CNN/CNN International[edit]

Damon covered the invasion and occupation of Iraq, including the Battle of Najaf and the battle to retake Samarra in 2004, the United States Marine Corps' offensive against insurgents in Fallujah and Operation Steel Curtain in Husaybah near the Syrian border.

Damon also covered include the Iraqi elections of January 2005, the constitutional referendum vote in October 2005, and the Iraqi election of December 2005. She also reported on the trials and executions of Saddam Hussein, Barzan Ibrahim Hassan al-Tikriti and Awad Hamed al-Bandar in January 2007.

Starting in December 2010, Damon covered the Arab Spring from Libya and Egypt.

During the Syrian civil war, Damon travelled multiple times to Syria and to refugee camps for Syrians.[7] After the 2012 Benghazi attack, she was one of the first journalists to arrive at the scene; she recovered slain Ambassador J. Christopher Stevens' personal diary.[3]

In 2013, Damon followed an anti-poaching park ranger unit through Odzala National Park in the Republic of the Congo. The feature was called Arwa Damon Investigates: Ivory War.[8][7]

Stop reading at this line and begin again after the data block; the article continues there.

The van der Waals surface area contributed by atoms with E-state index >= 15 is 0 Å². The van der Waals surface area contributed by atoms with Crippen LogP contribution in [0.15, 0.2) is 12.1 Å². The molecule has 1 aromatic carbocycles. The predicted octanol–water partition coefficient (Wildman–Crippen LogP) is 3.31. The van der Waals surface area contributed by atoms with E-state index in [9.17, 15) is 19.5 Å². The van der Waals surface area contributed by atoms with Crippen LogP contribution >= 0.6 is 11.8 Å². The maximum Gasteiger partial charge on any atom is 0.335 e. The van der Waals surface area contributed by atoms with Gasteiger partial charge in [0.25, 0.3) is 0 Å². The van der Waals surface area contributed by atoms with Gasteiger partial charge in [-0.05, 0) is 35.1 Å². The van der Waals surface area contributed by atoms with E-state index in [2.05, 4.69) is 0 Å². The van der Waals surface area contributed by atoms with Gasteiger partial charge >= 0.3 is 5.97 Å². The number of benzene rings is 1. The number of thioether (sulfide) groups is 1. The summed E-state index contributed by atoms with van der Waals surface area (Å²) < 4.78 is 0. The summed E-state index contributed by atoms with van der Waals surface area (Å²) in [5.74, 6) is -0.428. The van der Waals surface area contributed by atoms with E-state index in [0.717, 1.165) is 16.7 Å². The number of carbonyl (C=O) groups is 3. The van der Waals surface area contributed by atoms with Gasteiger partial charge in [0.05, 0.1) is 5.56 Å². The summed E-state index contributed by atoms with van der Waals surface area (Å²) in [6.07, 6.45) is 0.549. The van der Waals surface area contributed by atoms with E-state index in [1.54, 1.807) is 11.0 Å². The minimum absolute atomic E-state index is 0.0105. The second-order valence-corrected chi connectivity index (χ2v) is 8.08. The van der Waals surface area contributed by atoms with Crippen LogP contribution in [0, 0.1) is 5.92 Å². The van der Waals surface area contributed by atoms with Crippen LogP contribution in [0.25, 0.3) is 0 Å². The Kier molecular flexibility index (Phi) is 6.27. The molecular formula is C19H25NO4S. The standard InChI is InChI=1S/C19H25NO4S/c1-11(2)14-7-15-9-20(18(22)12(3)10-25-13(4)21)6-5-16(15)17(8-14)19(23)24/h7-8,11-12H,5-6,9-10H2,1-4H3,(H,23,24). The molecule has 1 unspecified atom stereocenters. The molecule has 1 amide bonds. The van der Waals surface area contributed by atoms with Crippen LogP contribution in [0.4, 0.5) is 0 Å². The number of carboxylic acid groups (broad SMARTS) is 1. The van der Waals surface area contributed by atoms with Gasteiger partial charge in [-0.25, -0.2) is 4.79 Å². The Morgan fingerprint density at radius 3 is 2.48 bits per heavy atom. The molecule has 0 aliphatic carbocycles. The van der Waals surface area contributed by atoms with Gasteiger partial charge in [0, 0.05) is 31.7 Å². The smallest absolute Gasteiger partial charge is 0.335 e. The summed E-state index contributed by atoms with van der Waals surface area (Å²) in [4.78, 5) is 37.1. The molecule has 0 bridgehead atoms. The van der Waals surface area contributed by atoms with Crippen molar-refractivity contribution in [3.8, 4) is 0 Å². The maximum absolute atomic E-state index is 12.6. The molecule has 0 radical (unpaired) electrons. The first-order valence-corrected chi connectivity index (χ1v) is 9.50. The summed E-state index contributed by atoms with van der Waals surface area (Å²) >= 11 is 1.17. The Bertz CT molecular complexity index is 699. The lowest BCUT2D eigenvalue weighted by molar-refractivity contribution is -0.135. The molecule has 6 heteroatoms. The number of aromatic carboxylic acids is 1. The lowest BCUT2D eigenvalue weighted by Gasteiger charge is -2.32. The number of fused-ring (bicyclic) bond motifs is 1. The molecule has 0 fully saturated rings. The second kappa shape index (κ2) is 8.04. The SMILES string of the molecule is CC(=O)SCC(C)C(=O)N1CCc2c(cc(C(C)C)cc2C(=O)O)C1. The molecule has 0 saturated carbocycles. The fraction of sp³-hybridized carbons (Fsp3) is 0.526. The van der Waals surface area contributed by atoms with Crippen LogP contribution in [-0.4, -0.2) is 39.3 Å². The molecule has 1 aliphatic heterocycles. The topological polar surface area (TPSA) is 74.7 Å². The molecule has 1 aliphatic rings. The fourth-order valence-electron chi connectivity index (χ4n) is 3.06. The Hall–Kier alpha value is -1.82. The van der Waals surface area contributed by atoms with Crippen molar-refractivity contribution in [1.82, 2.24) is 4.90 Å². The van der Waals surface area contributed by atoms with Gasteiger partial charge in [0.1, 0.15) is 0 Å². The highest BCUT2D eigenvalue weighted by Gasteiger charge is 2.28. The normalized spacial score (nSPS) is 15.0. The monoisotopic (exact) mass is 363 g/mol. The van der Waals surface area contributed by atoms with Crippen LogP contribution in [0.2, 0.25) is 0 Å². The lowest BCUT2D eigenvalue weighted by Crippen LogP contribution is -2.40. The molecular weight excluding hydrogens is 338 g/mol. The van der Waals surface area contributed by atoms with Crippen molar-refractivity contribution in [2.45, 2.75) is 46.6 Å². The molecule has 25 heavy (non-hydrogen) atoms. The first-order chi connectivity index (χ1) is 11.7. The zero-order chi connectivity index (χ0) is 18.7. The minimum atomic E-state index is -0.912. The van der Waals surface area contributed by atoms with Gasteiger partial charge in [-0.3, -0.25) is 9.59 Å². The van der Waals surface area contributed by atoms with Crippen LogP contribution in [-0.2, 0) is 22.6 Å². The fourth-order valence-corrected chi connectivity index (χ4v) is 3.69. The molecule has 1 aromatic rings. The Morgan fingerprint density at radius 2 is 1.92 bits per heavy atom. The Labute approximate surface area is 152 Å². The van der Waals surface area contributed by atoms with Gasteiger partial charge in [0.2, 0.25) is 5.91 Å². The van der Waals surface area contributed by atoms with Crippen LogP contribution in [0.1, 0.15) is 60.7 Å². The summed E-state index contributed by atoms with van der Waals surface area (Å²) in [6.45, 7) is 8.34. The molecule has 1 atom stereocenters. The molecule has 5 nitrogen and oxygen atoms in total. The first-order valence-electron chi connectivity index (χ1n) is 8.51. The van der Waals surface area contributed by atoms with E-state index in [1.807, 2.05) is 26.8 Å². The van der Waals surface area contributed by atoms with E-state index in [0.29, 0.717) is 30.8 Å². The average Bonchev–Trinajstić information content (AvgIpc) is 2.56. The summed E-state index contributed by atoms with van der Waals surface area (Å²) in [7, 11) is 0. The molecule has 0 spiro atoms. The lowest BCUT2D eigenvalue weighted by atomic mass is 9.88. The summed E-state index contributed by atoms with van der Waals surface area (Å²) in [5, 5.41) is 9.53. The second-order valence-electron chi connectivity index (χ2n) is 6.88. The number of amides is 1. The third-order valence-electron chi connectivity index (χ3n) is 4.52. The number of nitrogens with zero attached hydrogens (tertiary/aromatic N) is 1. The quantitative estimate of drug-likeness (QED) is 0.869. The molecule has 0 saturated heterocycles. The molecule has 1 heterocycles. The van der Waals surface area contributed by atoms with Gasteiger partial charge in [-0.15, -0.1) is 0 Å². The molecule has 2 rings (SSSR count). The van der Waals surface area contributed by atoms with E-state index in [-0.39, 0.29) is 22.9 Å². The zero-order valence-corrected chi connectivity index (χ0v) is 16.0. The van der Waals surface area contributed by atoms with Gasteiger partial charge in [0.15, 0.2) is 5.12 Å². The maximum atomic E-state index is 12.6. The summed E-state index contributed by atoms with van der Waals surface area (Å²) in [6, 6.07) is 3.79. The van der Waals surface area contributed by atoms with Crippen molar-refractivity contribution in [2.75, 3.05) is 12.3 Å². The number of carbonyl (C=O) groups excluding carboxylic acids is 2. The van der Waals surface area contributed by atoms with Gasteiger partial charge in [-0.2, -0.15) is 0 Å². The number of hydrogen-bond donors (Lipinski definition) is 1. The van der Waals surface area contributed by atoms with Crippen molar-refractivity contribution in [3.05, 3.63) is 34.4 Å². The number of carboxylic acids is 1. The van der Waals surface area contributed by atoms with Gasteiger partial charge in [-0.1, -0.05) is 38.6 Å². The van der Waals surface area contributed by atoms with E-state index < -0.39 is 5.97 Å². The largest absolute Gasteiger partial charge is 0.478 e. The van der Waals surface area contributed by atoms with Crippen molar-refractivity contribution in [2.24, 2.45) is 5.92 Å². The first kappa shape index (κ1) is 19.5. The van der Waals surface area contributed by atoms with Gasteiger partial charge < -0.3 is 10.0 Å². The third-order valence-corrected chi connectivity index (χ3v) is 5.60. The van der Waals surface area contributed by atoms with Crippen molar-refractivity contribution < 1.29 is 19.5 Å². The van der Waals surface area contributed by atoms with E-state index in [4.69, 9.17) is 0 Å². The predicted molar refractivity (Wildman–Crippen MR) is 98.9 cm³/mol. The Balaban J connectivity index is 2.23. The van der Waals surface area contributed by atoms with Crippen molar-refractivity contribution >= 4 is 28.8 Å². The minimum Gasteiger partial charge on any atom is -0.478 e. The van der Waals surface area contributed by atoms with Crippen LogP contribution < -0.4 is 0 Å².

In April 2014, after the Chibok schoolgirls kidnapping, she travelled to West Africa and the islands of Lake Chad to follow the hunt for the terrorists.[7]

Damon covered the International military intervention against ISIL on numerous occasions, dating to the beginning of the conflict.[7]

Damon returned to Iraq in the second half of 2016 and covered the Battle of Mosul. Riding with a convoy consisting of press and Iraqi soldiers, she came under heavy fire by IS troops and was trapped. After 28 hours of entrenched fighting, reinforcements from the Iraqi military rescued them.[7]

Damon travelled to Thailand to cover the Tham Luang cave rescue.[7]

Damon often shows interest in reporting on nature, environmental protection and similar themes. In 2018 she accompanied a Greenpeace group to Antarctica and made a feature of it.[9]


INARA (the International Network for Aid, Relief and Assistance) is a humanitarian aid, 501(c)3, non-profit organization was that co-founded by Arwa Damon in 2015 in Beirut, Lebanon. INARA provides medical services for children who have been wounded in war zones. It also provides rehabilitation treatment for its beneficiaries.[10]

The organization focuses on refugee children from Syria. As of August 2018, INARA has managed to provide treatment to over 150 refugee children.[11][12][13]

Personal life[edit]